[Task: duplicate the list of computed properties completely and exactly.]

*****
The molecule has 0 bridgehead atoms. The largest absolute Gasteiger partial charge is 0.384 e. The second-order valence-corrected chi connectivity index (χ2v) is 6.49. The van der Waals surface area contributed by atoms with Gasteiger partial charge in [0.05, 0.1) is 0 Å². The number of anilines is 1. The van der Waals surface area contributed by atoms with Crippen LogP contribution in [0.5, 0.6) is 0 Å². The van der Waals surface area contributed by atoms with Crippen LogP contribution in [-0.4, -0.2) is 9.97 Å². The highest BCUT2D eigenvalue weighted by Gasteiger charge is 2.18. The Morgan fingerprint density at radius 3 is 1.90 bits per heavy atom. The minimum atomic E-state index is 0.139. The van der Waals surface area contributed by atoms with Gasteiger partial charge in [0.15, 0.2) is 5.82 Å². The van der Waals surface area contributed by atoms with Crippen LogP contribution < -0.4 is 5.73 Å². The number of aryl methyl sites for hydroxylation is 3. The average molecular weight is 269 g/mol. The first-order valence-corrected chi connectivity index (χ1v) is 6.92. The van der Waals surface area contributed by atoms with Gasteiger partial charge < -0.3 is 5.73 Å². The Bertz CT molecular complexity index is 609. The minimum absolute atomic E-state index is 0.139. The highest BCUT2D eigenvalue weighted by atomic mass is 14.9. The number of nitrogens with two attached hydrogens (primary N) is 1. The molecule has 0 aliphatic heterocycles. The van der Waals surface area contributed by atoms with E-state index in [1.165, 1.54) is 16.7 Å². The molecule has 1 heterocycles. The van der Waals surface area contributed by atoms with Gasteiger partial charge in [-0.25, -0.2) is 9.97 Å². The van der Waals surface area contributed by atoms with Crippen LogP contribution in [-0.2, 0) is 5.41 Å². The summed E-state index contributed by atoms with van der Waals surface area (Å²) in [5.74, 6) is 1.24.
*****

The molecule has 0 bridgehead atoms. The largest absolute Gasteiger partial charge is 0.384 e. The second-order valence-corrected chi connectivity index (χ2v) is 6.49. The van der Waals surface area contributed by atoms with Gasteiger partial charge in [0.05, 0.1) is 0 Å². The number of anilines is 1. The van der Waals surface area contributed by atoms with Crippen LogP contribution in [0.5, 0.6) is 0 Å². The van der Waals surface area contributed by atoms with Crippen LogP contribution in [-0.4, -0.2) is 9.97 Å². The highest BCUT2D eigenvalue weighted by Gasteiger charge is 2.18. The Morgan fingerprint density at radius 3 is 1.90 bits per heavy atom. The minimum atomic E-state index is 0.139. The van der Waals surface area contributed by atoms with Gasteiger partial charge in [0.15, 0.2) is 5.82 Å². The van der Waals surface area contributed by atoms with Crippen LogP contribution < -0.4 is 5.73 Å². The number of aryl methyl sites for hydroxylation is 3. The average molecular weight is 269 g/mol. The first-order valence-corrected chi connectivity index (χ1v) is 6.92. The van der Waals surface area contributed by atoms with Gasteiger partial charge < -0.3 is 5.73 Å². The Bertz CT molecular complexity index is 609. The minimum absolute atomic E-state index is 0.139. The highest BCUT2D eigenvalue weighted by atomic mass is 14.9. The number of nitrogens with two attached hydrogens (primary N) is 1. The molecule has 0 aliphatic heterocycles. The van der Waals surface area contributed by atoms with E-state index in [1.165, 1.54) is 16.7 Å². The molecule has 1 heterocycles. The van der Waals surface area contributed by atoms with Gasteiger partial charge in [-0.25, -0.2) is 9.97 Å². The van der Waals surface area contributed by atoms with Crippen LogP contribution in [-0.2, 0) is 5.41 Å². The summed E-state index contributed by atoms with van der Waals surface area (Å²) in [5.74, 6) is 1.24.